If you can’t resist meat, keep your portions to 3 ounces, and always opt for the leanest option possible.
You can make it healthier by grilling or baking it.
It’s so important that you make your choices healthy ones.
It’s easy to drop meat if you decide to eat a quiche instead.
A vegetarian diet should be about making healthy decisions.
Make your life easier by stocking your pantry and refrigerator with plant-based foods.
Keep tofu, vegetables, fruit, whole grains, nuts, and beans on-hand.
You may want to plan your meals as well; this will make life a little easier if you feel tempted by unhealthy meals.
Seek out meatless meal recipes.
You might be surprised to learn just how many options are out there and how fun cooking without meat can be.
Keep meatless meals and healthy plant-based snacks handy when you’re at work and on the go, too.
Addressing Vitamin Deficiency
There are concerns about certain vitamins and nutrients that a vegetarian diet may lack.
We’re happy to address them here.
This is a vitamin that is mostly found in animal products, which includes dairy and eggs.
So, if you choose to go meatless but still embrace eggs and low-fat dairy, you’ll still get plenty.
If you have cut out all animal products, you’ll need to choose foods that are fortified with vitamin B12 or opt for a supplement.
Omega 3 Fatty Acids
We typically think of fish when we discuss omega 3 fatty acids.
Fish is a great source of it, but it’s also available from nuts, soy, and oils.
So, you should still be able to get plenty of it from a healthy diet.
Most vegetarians should have no problem getting plenty of protein.
Eggs and dairy products are an excellent protein source.
If, however, you do not eat animal products at all, there are options.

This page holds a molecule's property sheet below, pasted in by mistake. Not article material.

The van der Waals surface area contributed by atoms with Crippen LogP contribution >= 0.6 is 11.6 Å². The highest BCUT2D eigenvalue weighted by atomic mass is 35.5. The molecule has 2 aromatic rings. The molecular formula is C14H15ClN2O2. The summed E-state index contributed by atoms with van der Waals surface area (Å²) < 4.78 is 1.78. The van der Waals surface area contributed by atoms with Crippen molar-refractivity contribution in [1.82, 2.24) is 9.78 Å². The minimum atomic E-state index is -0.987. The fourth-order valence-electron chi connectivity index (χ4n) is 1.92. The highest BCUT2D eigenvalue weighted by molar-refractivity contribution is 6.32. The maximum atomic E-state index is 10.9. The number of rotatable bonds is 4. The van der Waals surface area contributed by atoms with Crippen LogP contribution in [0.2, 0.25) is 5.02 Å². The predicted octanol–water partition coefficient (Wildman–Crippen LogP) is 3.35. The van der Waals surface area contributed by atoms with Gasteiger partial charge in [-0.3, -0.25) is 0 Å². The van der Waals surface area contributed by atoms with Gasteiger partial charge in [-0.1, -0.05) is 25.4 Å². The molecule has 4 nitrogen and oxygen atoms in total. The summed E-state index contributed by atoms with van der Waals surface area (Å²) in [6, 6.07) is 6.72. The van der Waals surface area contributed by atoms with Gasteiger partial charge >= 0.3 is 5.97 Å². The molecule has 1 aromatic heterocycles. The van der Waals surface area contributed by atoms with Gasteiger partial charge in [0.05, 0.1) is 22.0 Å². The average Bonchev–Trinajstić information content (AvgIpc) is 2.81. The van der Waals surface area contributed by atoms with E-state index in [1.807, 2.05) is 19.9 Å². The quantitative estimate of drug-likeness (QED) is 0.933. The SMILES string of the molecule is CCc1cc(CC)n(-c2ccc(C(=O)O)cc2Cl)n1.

Plant-based foods like lentils, nuts, peas, chickpeas, whole grains, beans are all fantastic sources of protein.
These are likely the foods that will replace meat in your diet so it’s a good like for like exchange.
Simply combine plant-based proteins at each meal to make sure you’re getting the protein and nutrients you need.
Iron & Zinc
Despite concerns, there is no evidence that vegetarians in western countries struggle to get enough iron.
In fact, it appears as though vegetarians and meat-eaters get the same amount of iron from their diets.
The difference is that the iron that comes from red meat is quickly absorbed.
You can improve your body’s ability to absorb iron with vitamin C.
Likewise, there doesn’t seem to be any real evidence that vegetarians suffer from zinc deficiencies.
Zinc is found in all of the healthy foods a vegetarian should be eating, such as whole grains, legumes, and nuts.
It’s okay if you’re not quite ready to commit yourself to a completely vegetarian diet.
Just follow the tips to get started.
You might just find that it’s much easier than you anticipated – from there, you can do anything.
Experimenting with meatless recipes is a great opportunity to get creative and see what you’re capable of in the kitchen.
Are you a Vegetarian or Vegan? We would love to hear your experiences and results please leave a comment below.